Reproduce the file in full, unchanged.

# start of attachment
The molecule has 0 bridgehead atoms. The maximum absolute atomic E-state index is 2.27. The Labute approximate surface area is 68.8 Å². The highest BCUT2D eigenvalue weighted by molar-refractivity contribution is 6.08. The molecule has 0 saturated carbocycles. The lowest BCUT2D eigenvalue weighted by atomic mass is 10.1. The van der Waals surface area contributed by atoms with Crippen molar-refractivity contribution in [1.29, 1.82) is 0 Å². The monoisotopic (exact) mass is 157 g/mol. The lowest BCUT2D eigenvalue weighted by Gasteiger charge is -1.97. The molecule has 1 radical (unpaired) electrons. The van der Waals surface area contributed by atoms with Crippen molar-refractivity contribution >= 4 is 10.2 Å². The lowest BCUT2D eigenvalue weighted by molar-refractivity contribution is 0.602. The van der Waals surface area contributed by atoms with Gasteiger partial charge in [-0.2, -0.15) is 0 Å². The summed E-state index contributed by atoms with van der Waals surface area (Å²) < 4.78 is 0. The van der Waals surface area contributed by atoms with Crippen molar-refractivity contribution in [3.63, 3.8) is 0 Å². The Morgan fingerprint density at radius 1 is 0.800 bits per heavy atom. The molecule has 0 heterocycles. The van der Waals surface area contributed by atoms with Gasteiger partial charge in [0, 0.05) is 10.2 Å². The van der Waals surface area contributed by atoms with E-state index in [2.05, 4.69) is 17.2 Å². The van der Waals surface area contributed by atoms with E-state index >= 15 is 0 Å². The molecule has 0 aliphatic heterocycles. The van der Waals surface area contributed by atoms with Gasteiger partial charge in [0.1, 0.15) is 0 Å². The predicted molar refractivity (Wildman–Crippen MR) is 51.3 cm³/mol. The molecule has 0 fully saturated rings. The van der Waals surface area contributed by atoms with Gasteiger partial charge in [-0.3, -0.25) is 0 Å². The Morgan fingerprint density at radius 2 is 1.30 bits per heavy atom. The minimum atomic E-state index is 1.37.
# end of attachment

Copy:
The molecule has 0 bridgehead atoms. The maximum absolute atomic E-state index is 2.27. The Labute approximate surface area is 68.8 Å². The highest BCUT2D eigenvalue weighted by molar-refractivity contribution is 6.08. The molecule has 0 saturated carbocycles. The lowest BCUT2D eigenvalue weighted by atomic mass is 10.1. The van der Waals surface area contributed by atoms with Crippen molar-refractivity contribution in [1.29, 1.82) is 0 Å². The monoisotopic (exact) mass is 157 g/mol. The lowest BCUT2D eigenvalue weighted by Gasteiger charge is -1.97. The molecule has 1 radical (unpaired) electrons. The van der Waals surface area contributed by atoms with Crippen molar-refractivity contribution >= 4 is 10.2 Å². The lowest BCUT2D eigenvalue weighted by molar-refractivity contribution is 0.602. The van der Waals surface area contributed by atoms with Gasteiger partial charge in [-0.2, -0.15) is 0 Å². The summed E-state index contributed by atoms with van der Waals surface area (Å²) < 4.78 is 0. The van der Waals surface area contributed by atoms with Crippen molar-refractivity contribution in [3.63, 3.8) is 0 Å². The Morgan fingerprint density at radius 1 is 0.800 bits per heavy atom. The molecule has 0 heterocycles. The van der Waals surface area contributed by atoms with Gasteiger partial charge in [0, 0.05) is 10.2 Å². The van der Waals surface area contributed by atoms with E-state index in [2.05, 4.69) is 17.2 Å². The van der Waals surface area contributed by atoms with E-state index >= 15 is 0 Å². The molecule has 0 aliphatic heterocycles. The van der Waals surface area contributed by atoms with Gasteiger partial charge in [0.1, 0.15) is 0 Å². The predicted molar refractivity (Wildman–Crippen MR) is 51.3 cm³/mol. The molecule has 0 fully saturated rings. The van der Waals surface area contributed by atoms with Gasteiger partial charge in [-0.3, -0.25) is 0 Å². The Morgan fingerprint density at radius 2 is 1.30 bits per heavy atom. The minimum atomic E-state index is 1.37.